Drosophila male meiosis as a model system for the study of cytokinesis in animal cells.

Istituto Pasteur-Fondazione Cenci Bolognetti, Universita' Roma La Sapienza, Italy.
Cell Structure and Function (Impact Factor: 2.35). 01/2002; 26(6):609-17. DOI: 10.1247/csf.26.609
Source: PubMed

ABSTRACT Drosophila male meiosis offers unique opportunities for mutational dissection of cytokinesis. This system allows easy and unambiguos identification of mutants defective in cytokinesis through the examination of spermatid morphology. Moreover, cytokinesis defects and protein immunostaining can be analyzed with exquisite cytological resolution because of the large size of meiotic spindles. In the past few years several mutations have been isolated that disrupt meiotic cytokinesis in Drosophila males. These mutations specify genes required for the assembly, proper constriction or disassembly of the contractile ring. Molecular characterization of these genes has identified essential components of the cytokinetic machinery, highlighting the role of the central spindle during cytokinesis. This structure appears to be both necessary and sufficient for signaling cytokinesis. In addition, many data indicate that the central spindle microtubules cooperatively interact with elements of the actomyosin contractile ring, so that impairment of either of these structures prevents the formation of the other.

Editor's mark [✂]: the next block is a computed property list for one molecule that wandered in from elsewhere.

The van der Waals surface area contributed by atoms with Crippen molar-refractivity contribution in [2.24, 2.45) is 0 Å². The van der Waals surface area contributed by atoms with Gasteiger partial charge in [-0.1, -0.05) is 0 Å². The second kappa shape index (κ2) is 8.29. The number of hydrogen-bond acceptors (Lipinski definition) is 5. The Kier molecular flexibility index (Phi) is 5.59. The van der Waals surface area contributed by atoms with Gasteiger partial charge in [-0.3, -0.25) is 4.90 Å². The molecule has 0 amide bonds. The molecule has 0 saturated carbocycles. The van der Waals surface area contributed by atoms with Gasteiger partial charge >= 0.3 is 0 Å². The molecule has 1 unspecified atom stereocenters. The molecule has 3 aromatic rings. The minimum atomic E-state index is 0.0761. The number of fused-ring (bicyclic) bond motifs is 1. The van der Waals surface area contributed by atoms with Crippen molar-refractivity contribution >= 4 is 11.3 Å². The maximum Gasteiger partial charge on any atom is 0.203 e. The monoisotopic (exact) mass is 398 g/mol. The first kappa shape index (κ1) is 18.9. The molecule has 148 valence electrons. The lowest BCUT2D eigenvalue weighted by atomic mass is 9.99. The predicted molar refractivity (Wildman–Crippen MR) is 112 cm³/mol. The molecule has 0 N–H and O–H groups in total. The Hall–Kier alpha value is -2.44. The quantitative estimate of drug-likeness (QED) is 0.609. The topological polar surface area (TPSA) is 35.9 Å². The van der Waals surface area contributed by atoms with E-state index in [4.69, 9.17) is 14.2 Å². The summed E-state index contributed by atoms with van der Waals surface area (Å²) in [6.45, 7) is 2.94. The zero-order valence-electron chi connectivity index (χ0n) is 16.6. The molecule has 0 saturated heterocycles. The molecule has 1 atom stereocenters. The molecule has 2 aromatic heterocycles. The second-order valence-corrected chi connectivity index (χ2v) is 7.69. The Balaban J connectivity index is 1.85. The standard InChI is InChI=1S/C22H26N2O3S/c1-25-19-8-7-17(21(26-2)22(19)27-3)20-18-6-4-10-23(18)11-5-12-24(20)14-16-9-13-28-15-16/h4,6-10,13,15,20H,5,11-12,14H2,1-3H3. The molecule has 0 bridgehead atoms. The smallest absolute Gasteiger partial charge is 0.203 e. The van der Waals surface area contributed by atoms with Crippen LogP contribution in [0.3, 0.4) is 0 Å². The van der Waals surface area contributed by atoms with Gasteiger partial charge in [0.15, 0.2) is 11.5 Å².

Available from: Elisabetta Bucciarelli, Jun 16, 2015
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